Hypnosis is the term for a state of the body where the mind is subconsciously active but the conscious mind and the body is in a sleep like state. Hypnosis is an old phenomenon, noticed and described by many thinkers and analysts in their own ways.
Zilborg has quoted the Greek in ancient period to have considered hypnosis a means to communicate with deities in sleep in their temples (1941). Similarly, Crabtree refers to Mesmer’s time when hypnosis was believed to be an agitated situation originating from the assimilation of cosmic forces (1993). However, the modern scientific approach to hypnosis was introduced by Sigmund Freud naming it as hypnotherapy (Bernik). Today hypnosis is used in treatment of various psychological disorders.
There are several myths about hypnosis branding it almost a certain kind of magical or hallucinative phenomenon, which is altogether a misjudged view. Hypnosis is
In hypnosis a patient goes through several stages, states or levels namely the Hypnoidal or light stage including fluttering movements of eyes. Cataleptic is a deeper level, distinguish by side-to-side eye movements and a final and deepest stage called Somnambulistic including the rolling up of eyes (Hypnotherapy).
Hypnotic susceptibility is a phenomenon researched and analyzed since centuries. Spanos holds that individual differs in their responses during hypnosis and these differences could hardly be altered through training or any other methods (1986).
Hypnosis does effects the memory of the person undergone the process. Experiment shows that it increases productivity and confidence as described by Dr. Perry, “these increases in productivity and confidence are found at all levels of hypnotizability, but these effects are most pronounced in high hypnotizables in hypnosis (as compared to when they are assigned to an imagination or a repeated recall condition), and as compared to low hypnotizables who receive either hypnosis, imagination and repeated recall instructions”. It also helps in release of stress, phobias and fears, increases concentration and develops motivation, helps in anger and pain management and many other psychological ailments.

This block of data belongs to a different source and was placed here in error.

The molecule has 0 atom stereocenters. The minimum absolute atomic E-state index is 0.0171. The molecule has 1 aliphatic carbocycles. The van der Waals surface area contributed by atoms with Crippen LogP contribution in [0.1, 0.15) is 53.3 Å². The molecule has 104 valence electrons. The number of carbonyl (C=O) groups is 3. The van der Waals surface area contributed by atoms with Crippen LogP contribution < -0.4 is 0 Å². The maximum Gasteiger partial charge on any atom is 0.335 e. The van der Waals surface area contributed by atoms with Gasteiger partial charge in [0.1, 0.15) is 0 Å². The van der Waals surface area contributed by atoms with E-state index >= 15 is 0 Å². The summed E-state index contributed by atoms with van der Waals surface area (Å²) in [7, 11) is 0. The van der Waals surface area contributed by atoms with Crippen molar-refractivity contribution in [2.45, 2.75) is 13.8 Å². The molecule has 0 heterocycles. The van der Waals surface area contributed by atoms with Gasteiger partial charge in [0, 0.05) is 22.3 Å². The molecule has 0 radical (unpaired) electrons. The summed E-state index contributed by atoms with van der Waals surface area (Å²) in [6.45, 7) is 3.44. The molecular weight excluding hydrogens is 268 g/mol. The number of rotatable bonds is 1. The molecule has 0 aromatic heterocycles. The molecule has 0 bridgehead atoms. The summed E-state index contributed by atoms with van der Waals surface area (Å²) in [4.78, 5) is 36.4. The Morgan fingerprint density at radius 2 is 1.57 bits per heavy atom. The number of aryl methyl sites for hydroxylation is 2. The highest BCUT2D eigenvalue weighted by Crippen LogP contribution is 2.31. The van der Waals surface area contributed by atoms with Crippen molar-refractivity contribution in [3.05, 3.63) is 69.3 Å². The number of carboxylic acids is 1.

Bernik, Vladimir. Hypnosis: From Myths to Reality. Accessed September 24, 2008 http://www.cerebromente.org.br/n01/bernik/hipnose_i.htm
Crabtree A. (1993) From Mesmer to Freud: Magnetic Sleep and the Roots of Psychological Healing. New Haven. Yale University Press
Hypnotherapy. Accessed September 24, 2008 http://www.alternativemedicinechannel.com/hypnotherapy/stages.shtml
Perry, Campbell Dr. Key Concepts in Hypnosis. Accessed September 24, 2008 http://www.fmsfonline.org/hypnosis.html
Spanos, N.P. (1986) Hypnosis and the modification of hypnotic susceptibility: A social psychological perspective. In P.L.N. Naish (Ed.) What is hypnosis? Philadelphia, PA: Open University Press
Zilborg G. (1941) A History of Medical Psychology. New York, Norton